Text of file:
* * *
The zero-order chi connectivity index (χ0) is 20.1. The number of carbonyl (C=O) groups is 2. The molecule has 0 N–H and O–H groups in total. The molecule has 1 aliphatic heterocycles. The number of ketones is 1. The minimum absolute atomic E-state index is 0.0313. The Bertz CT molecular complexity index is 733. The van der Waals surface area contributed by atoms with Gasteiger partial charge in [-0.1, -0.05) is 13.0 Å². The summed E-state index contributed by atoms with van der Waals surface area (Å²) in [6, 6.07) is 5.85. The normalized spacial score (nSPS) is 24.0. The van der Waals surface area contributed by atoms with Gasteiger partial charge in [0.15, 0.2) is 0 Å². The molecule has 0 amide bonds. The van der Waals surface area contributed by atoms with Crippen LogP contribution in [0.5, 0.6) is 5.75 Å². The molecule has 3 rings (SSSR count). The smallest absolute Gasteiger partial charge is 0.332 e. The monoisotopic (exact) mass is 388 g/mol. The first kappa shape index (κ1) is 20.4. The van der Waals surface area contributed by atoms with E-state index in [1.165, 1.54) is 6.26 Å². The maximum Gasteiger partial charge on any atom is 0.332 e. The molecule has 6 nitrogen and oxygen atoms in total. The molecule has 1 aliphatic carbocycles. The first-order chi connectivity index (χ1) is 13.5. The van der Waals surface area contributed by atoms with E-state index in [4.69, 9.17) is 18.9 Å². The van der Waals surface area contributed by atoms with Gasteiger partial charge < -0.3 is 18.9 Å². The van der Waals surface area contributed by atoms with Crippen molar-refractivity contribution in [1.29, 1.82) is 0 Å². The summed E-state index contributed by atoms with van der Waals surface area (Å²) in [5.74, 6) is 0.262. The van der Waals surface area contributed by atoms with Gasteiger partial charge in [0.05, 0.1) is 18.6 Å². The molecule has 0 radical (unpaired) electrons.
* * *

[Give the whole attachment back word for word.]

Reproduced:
The zero-order chi connectivity index (χ0) is 20.1. The number of carbonyl (C=O) groups is 2. The molecule has 0 N–H and O–H groups in total. The molecule has 1 aliphatic heterocycles. The number of ketones is 1. The minimum absolute atomic E-state index is 0.0313. The Bertz CT molecular complexity index is 733. The van der Waals surface area contributed by atoms with Gasteiger partial charge in [-0.1, -0.05) is 13.0 Å². The summed E-state index contributed by atoms with van der Waals surface area (Å²) in [6, 6.07) is 5.85. The normalized spacial score (nSPS) is 24.0. The van der Waals surface area contributed by atoms with Gasteiger partial charge in [0.15, 0.2) is 0 Å². The molecule has 0 amide bonds. The van der Waals surface area contributed by atoms with Crippen LogP contribution in [0.5, 0.6) is 5.75 Å². The molecule has 3 rings (SSSR count). The smallest absolute Gasteiger partial charge is 0.332 e. The monoisotopic (exact) mass is 388 g/mol. The first kappa shape index (κ1) is 20.4. The van der Waals surface area contributed by atoms with E-state index in [1.165, 1.54) is 6.26 Å². The maximum Gasteiger partial charge on any atom is 0.332 e. The molecule has 6 nitrogen and oxygen atoms in total. The molecule has 1 aliphatic carbocycles. The first-order chi connectivity index (χ1) is 13.5. The van der Waals surface area contributed by atoms with E-state index in [4.69, 9.17) is 18.9 Å². The van der Waals surface area contributed by atoms with Gasteiger partial charge < -0.3 is 18.9 Å². The van der Waals surface area contributed by atoms with Crippen molar-refractivity contribution in [1.29, 1.82) is 0 Å². The summed E-state index contributed by atoms with van der Waals surface area (Å²) in [5.74, 6) is 0.262. The van der Waals surface area contributed by atoms with Gasteiger partial charge in [0.05, 0.1) is 18.6 Å². The molecule has 0 radical (unpaired) electrons.